The first generation of the Volkswagen Golf BlueMotion made its debut five years ago at the Geneva Motor Show; the car was launched into the market at the end of 2007. At that time, the Golf BlueMotion set new standards for sustainability with a fuel consumption value of 4.5 l/100 km (119 g/km CO2). In 2009, Volkswagen showed the second generation Golf BlueMotion, also in Geneva (as a concept car); its fuel consumption had been reduced to 3.8 l/100 km (99 g/km CO2); first deliveries of the production version of this VW Golf BlueMotion were made in October of the same year. The fact that fuel consumption for the third Golf BlueMotion could now be reduced by another 0.6 litres or 15 per cent and CO2 emissions by 14 grams per km is a reflection of continuous technical progress. Given its 50-litre fuel tank and 3.2 l/100 km fuel consumption, the new Golf has an astonishing theoretical range of 1,562 km.
In the area of aerodynamics, the frontal area of the new Golf was reduced by 0.03 m2 and aerodynamic drag (cD x A) by nearly 10 per cent. Compared to other Golf models, the aerodynamics of the BlueMotion were also refined by a lowered chassis (by 15 mm), a roof spoiler, lateral air guide elements on the rear window, a radiator grille that is closed to the outside, partially closed air inlet screens, optimised cooling airflow, special underfloor panels, optimised brake cooling channels and a C-pillar spoiler. These measures take the Golf BlueMotion to a cD value of 0.27, making it one of the most aerodynamic vehicles in its class.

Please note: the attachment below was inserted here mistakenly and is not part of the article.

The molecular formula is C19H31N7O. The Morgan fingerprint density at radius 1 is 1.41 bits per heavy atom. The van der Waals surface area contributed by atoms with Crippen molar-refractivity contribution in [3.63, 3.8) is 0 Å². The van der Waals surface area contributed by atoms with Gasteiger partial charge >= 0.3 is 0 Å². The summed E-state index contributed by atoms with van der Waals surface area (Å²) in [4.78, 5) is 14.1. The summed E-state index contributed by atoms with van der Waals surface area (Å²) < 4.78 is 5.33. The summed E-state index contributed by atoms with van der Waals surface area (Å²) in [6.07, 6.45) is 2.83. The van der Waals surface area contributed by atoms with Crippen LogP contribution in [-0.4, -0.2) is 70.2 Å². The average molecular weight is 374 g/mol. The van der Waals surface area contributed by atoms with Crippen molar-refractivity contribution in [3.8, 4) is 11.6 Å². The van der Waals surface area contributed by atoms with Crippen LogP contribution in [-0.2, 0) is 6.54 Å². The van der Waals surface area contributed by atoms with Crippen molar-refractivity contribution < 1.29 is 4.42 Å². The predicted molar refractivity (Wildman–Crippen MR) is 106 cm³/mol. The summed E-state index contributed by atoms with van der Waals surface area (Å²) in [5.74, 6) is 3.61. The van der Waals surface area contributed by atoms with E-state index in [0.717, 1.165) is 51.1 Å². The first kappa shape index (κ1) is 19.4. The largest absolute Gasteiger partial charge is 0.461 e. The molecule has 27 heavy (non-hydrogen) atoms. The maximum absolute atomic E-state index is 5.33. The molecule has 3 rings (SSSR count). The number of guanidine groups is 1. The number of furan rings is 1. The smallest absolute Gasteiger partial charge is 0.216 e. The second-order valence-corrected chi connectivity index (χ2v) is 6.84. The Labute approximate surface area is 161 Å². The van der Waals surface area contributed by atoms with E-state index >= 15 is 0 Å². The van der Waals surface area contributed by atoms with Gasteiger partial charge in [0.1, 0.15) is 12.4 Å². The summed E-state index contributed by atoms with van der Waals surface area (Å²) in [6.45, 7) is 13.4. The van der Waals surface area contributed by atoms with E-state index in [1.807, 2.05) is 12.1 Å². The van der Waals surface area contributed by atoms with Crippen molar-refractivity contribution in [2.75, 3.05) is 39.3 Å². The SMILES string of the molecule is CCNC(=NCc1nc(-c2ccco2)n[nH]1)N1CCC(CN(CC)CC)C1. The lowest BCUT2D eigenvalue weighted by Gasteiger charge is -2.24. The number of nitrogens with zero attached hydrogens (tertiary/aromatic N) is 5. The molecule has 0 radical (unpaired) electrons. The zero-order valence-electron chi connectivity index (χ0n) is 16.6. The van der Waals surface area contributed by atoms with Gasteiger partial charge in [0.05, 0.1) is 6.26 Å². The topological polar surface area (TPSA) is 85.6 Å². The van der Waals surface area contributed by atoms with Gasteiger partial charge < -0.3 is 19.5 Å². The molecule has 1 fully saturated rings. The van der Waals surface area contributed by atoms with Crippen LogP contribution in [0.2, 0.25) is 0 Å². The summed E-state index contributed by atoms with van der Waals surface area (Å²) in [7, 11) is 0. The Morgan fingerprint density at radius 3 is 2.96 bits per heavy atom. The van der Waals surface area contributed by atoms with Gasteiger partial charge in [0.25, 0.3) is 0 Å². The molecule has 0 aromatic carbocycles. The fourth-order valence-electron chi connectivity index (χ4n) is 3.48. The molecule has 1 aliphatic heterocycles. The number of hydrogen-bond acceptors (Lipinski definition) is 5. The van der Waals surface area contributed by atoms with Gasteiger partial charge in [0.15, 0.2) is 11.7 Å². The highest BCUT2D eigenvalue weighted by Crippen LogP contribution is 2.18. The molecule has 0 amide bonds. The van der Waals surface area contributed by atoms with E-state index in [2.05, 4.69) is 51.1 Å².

In the Volkswagen Golf BlueMotion concept car, Volkswagen is employing a 1.6-litre turbodiesel direct injection engine from the newly developed EA288 engine series. The sixteeen-valve, four-cylinder engine develops its maximum torque of 250 Nm at a low 1,500 rpm; this torque is available up to an engine speed of 2,750 rpm. Various measures and technologies such as reduced internal friction, an innovative thermal management system with shortened warm-up phase, exhaust gas recirculation (EGR), cylinder pressure sensor, two-stage oil pump, switching water pump and water-cooled intercooler right in the intake manifold result in successfully reducing fuel consumption and emissions. To reduce emissions values further, Volkswagen has also implemented an oxidation catalytic converter, a diesel particulate filter and a NOx storage catalytic converter.